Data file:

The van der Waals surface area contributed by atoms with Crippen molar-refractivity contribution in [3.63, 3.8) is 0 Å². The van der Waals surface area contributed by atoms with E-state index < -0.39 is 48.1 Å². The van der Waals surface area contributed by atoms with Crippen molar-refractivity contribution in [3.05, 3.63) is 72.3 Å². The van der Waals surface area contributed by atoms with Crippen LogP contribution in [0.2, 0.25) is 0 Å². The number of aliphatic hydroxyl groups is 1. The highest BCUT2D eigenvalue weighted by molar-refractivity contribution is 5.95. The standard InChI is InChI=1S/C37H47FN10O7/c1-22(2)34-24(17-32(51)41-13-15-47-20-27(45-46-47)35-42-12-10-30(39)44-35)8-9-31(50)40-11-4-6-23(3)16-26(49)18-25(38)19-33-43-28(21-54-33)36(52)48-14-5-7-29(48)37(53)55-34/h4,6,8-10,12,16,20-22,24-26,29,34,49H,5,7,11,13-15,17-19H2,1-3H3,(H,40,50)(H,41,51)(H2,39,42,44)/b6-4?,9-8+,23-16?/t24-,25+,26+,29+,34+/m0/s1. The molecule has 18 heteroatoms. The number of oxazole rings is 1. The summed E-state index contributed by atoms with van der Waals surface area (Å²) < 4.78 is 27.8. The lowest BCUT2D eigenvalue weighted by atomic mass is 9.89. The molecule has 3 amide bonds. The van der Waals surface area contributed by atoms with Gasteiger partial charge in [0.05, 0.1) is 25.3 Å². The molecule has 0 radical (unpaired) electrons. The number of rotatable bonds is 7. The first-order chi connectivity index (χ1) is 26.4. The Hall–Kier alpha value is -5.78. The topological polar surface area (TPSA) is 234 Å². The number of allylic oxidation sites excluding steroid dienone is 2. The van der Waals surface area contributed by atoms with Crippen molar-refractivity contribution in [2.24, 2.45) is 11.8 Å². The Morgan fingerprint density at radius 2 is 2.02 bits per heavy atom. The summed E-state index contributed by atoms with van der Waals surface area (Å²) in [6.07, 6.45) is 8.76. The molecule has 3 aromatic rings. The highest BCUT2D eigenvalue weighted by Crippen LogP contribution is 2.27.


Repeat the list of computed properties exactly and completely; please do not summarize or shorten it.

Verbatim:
The van der Waals surface area contributed by atoms with Crippen molar-refractivity contribution in [3.63, 3.8) is 0 Å². The van der Waals surface area contributed by atoms with E-state index < -0.39 is 48.1 Å². The van der Waals surface area contributed by atoms with Crippen molar-refractivity contribution in [3.05, 3.63) is 72.3 Å². The van der Waals surface area contributed by atoms with Crippen LogP contribution in [0.2, 0.25) is 0 Å². The number of aliphatic hydroxyl groups is 1. The highest BCUT2D eigenvalue weighted by molar-refractivity contribution is 5.95. The standard InChI is InChI=1S/C37H47FN10O7/c1-22(2)34-24(17-32(51)41-13-15-47-20-27(45-46-47)35-42-12-10-30(39)44-35)8-9-31(50)40-11-4-6-23(3)16-26(49)18-25(38)19-33-43-28(21-54-33)36(52)48-14-5-7-29(48)37(53)55-34/h4,6,8-10,12,16,20-22,24-26,29,34,49H,5,7,11,13-15,17-19H2,1-3H3,(H,40,50)(H,41,51)(H2,39,42,44)/b6-4?,9-8+,23-16?/t24-,25+,26+,29+,34+/m0/s1. The molecule has 18 heteroatoms. The number of oxazole rings is 1. The summed E-state index contributed by atoms with van der Waals surface area (Å²) < 4.78 is 27.8. The lowest BCUT2D eigenvalue weighted by atomic mass is 9.89. The molecule has 3 amide bonds. The van der Waals surface area contributed by atoms with Gasteiger partial charge in [0.05, 0.1) is 25.3 Å². The molecule has 0 radical (unpaired) electrons. The number of rotatable bonds is 7. The first-order chi connectivity index (χ1) is 26.4. The Hall–Kier alpha value is -5.78. The topological polar surface area (TPSA) is 234 Å². The number of allylic oxidation sites excluding steroid dienone is 2. The van der Waals surface area contributed by atoms with Crippen molar-refractivity contribution in [2.24, 2.45) is 11.8 Å². The Morgan fingerprint density at radius 2 is 2.02 bits per heavy atom. The summed E-state index contributed by atoms with van der Waals surface area (Å²) in [6.07, 6.45) is 8.76. The molecule has 3 aromatic rings. The highest BCUT2D eigenvalue weighted by Crippen LogP contribution is 2.27.